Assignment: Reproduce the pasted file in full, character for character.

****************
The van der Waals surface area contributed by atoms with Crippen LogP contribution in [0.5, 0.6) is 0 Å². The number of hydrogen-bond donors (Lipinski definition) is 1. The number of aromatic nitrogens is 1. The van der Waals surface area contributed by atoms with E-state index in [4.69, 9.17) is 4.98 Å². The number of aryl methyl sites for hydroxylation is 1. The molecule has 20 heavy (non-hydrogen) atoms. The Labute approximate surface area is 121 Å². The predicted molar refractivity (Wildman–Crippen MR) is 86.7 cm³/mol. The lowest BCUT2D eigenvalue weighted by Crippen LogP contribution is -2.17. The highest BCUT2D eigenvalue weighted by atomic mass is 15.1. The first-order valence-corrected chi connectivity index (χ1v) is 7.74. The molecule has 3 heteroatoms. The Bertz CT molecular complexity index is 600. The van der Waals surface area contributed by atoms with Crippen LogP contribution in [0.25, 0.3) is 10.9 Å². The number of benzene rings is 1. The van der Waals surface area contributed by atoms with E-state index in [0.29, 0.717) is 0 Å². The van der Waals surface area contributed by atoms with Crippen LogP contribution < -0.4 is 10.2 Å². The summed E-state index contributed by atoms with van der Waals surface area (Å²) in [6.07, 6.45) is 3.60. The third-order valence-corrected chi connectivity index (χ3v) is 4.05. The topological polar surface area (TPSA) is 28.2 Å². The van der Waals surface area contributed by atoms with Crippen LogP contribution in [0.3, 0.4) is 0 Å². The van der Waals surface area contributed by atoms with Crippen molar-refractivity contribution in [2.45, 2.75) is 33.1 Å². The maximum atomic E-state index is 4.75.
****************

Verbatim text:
The van der Waals surface area contributed by atoms with Crippen LogP contribution in [0.5, 0.6) is 0 Å². The number of hydrogen-bond donors (Lipinski definition) is 1. The number of aromatic nitrogens is 1. The van der Waals surface area contributed by atoms with E-state index in [4.69, 9.17) is 4.98 Å². The number of aryl methyl sites for hydroxylation is 1. The molecule has 20 heavy (non-hydrogen) atoms. The Labute approximate surface area is 121 Å². The predicted molar refractivity (Wildman–Crippen MR) is 86.7 cm³/mol. The lowest BCUT2D eigenvalue weighted by Crippen LogP contribution is -2.17. The highest BCUT2D eigenvalue weighted by atomic mass is 15.1. The first-order valence-corrected chi connectivity index (χ1v) is 7.74. The molecule has 3 heteroatoms. The Bertz CT molecular complexity index is 600. The van der Waals surface area contributed by atoms with Crippen LogP contribution in [0.25, 0.3) is 10.9 Å². The number of benzene rings is 1. The van der Waals surface area contributed by atoms with E-state index in [0.29, 0.717) is 0 Å². The van der Waals surface area contributed by atoms with Crippen LogP contribution < -0.4 is 10.2 Å². The summed E-state index contributed by atoms with van der Waals surface area (Å²) in [6.07, 6.45) is 3.60. The third-order valence-corrected chi connectivity index (χ3v) is 4.05. The topological polar surface area (TPSA) is 28.2 Å². The van der Waals surface area contributed by atoms with Crippen LogP contribution in [0.3, 0.4) is 0 Å². The van der Waals surface area contributed by atoms with Crippen molar-refractivity contribution in [2.45, 2.75) is 33.1 Å². The maximum atomic E-state index is 4.75.